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Expression, transport, and axonal sorting of neuronal CCL21 in large dense-core vesicles.

Authors
  • de Jong, Eiko K
  • Vinet, Jonathan
  • Stanulovic, Vesna S
  • Meijer, Michel
  • Wesseling, Evelyn
  • Sjollema, Klaas
  • Boddeke, Hendrikus W G M
  • Biber, Knut
Type
Published Article
Journal
The FASEB Journal
Publisher
Federation of American Society for Experimental Biology
Publication Date
Dec 01, 2008
Volume
22
Issue
12
Pages
4136–4145
Identifiers
DOI: 10.1096/fj.07-101907
PMID: 18697841
Source
Medline
License
Unknown

Abstract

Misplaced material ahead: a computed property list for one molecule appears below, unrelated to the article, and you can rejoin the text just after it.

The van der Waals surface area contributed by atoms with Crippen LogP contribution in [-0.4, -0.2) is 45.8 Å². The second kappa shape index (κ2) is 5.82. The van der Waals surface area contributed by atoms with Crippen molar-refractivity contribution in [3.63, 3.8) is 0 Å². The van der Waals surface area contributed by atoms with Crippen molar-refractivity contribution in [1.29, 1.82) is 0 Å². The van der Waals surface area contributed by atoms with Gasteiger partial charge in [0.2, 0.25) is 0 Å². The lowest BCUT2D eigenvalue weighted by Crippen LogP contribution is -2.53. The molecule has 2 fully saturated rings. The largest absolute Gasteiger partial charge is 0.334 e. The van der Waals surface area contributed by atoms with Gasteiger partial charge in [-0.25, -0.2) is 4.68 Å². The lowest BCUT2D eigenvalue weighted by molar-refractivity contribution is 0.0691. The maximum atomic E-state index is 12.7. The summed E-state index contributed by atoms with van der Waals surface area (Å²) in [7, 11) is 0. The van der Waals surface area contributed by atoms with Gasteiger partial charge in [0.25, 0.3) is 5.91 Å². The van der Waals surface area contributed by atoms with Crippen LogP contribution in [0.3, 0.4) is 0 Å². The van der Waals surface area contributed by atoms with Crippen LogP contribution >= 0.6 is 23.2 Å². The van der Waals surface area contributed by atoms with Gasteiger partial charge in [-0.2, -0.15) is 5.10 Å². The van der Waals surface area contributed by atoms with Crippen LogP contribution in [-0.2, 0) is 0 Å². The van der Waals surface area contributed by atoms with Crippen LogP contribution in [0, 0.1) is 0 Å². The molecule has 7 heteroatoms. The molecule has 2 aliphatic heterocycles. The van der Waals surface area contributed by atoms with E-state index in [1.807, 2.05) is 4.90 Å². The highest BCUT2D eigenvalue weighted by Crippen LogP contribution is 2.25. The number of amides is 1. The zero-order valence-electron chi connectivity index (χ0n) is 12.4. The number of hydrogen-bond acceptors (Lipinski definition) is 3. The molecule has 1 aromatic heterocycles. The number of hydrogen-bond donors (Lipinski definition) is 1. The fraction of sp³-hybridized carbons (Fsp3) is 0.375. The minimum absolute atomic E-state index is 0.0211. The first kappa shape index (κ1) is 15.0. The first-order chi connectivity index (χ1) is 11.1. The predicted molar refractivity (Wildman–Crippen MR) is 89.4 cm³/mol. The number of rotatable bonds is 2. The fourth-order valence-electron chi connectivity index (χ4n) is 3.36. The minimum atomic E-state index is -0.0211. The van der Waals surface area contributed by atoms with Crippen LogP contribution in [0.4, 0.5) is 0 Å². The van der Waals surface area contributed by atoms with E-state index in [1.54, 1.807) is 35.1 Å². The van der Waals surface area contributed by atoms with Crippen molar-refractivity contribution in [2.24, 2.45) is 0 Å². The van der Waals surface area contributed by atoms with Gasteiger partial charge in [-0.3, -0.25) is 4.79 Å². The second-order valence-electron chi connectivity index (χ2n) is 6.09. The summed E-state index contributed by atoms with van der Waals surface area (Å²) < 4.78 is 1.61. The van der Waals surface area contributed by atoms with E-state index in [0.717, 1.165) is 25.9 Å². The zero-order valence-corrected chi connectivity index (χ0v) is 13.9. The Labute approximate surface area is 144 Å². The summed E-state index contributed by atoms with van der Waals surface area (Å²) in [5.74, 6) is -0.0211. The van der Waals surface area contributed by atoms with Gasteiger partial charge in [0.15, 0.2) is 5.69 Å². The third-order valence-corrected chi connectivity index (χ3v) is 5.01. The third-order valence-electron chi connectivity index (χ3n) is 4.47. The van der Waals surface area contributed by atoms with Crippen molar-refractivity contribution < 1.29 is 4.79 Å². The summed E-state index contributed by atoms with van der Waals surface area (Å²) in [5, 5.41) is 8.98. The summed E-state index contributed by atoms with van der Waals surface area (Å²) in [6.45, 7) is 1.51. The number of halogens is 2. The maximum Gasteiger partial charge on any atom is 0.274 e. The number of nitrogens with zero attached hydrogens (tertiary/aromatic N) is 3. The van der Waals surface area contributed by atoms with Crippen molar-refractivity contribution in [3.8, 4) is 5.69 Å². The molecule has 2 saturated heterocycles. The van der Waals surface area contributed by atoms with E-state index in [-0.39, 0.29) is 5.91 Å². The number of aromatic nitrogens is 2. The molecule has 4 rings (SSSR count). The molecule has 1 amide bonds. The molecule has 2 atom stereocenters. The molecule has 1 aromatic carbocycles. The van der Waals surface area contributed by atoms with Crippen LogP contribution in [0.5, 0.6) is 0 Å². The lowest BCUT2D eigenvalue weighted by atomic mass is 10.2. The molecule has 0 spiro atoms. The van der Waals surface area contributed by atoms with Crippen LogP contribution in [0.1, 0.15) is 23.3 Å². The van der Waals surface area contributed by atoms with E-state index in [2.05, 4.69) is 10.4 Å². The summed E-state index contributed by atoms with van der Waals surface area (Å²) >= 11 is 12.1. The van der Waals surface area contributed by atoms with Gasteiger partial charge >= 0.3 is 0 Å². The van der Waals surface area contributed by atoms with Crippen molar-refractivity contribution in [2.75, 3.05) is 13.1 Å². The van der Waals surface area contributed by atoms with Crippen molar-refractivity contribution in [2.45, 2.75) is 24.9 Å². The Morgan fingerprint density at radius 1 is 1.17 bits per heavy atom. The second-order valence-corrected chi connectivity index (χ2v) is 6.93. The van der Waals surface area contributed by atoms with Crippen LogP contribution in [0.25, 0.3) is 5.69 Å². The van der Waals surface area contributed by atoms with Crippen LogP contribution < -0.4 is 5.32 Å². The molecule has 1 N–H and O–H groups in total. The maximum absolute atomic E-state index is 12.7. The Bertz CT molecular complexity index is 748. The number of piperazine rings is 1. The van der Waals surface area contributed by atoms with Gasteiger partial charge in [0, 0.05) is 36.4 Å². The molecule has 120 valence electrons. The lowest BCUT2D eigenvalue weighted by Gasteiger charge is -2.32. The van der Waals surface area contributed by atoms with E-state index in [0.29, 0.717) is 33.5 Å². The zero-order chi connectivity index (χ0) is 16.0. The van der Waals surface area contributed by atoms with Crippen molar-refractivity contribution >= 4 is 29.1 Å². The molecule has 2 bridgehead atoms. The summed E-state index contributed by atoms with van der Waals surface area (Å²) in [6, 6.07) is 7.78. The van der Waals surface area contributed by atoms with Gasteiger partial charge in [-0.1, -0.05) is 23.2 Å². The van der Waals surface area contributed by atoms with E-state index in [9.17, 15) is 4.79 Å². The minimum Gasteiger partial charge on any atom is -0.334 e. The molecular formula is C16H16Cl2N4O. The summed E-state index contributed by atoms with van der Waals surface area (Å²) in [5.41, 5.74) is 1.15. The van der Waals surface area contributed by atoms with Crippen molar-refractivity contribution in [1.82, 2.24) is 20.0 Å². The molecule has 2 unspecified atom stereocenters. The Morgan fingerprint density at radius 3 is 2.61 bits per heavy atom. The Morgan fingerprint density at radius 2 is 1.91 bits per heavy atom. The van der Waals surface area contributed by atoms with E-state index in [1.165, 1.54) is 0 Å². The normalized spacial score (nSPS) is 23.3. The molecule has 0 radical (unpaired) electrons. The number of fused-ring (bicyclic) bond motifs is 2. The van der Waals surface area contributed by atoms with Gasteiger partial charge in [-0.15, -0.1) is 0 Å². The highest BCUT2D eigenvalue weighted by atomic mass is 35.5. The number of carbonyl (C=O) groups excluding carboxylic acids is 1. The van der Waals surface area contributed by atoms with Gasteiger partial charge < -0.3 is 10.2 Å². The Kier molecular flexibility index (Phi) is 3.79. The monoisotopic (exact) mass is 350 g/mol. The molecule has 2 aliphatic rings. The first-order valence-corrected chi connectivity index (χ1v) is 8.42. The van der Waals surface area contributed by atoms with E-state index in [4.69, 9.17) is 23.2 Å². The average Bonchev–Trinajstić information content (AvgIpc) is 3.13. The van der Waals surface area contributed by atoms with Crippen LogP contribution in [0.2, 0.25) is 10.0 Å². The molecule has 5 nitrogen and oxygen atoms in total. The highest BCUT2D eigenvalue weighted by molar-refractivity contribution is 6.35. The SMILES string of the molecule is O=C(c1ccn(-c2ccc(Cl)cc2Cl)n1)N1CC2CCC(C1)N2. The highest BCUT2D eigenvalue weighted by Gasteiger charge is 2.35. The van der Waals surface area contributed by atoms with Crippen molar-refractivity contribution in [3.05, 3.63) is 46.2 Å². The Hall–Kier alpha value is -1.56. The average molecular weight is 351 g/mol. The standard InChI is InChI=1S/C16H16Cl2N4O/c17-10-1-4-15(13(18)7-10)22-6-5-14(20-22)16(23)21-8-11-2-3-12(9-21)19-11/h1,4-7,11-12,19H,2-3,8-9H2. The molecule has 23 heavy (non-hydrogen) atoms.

Neurons are highly polarized cells, and neuron-neuron communication is based on directed transport and release of neurotransmitters, neuropeptides, and neurotrophins. Directed communication may also be attributed to neuron-microglia signaling, since neuronal damage can induce a microglia reaction at specific sites only. However, the mechanism underlying this site-specific microglia reaction is not yet understood. Neuronal CCL21 is a microglia-activating chemokine, which in brain is solely found in endangered neurons and is therefore a candidate for neuron-microglia signaling. Here we present that neuronal CCL21 is sorted into large dense-core vesicles, the secretory granules of the regulated release pathway of neurons. Live-cell imaging studies show preferential sorting of CCL21-containing vesicles into axons, indicating its directed transport. Thus, mouse neurons express and transport a microglia activating factor very similar to signaling molecules used in neuron-neuron communication. These data show for the first time the directed transport of a microglia activating factor in neurons and corroborate the function of neuronal CCL21 in directed neuron-microglia communication.

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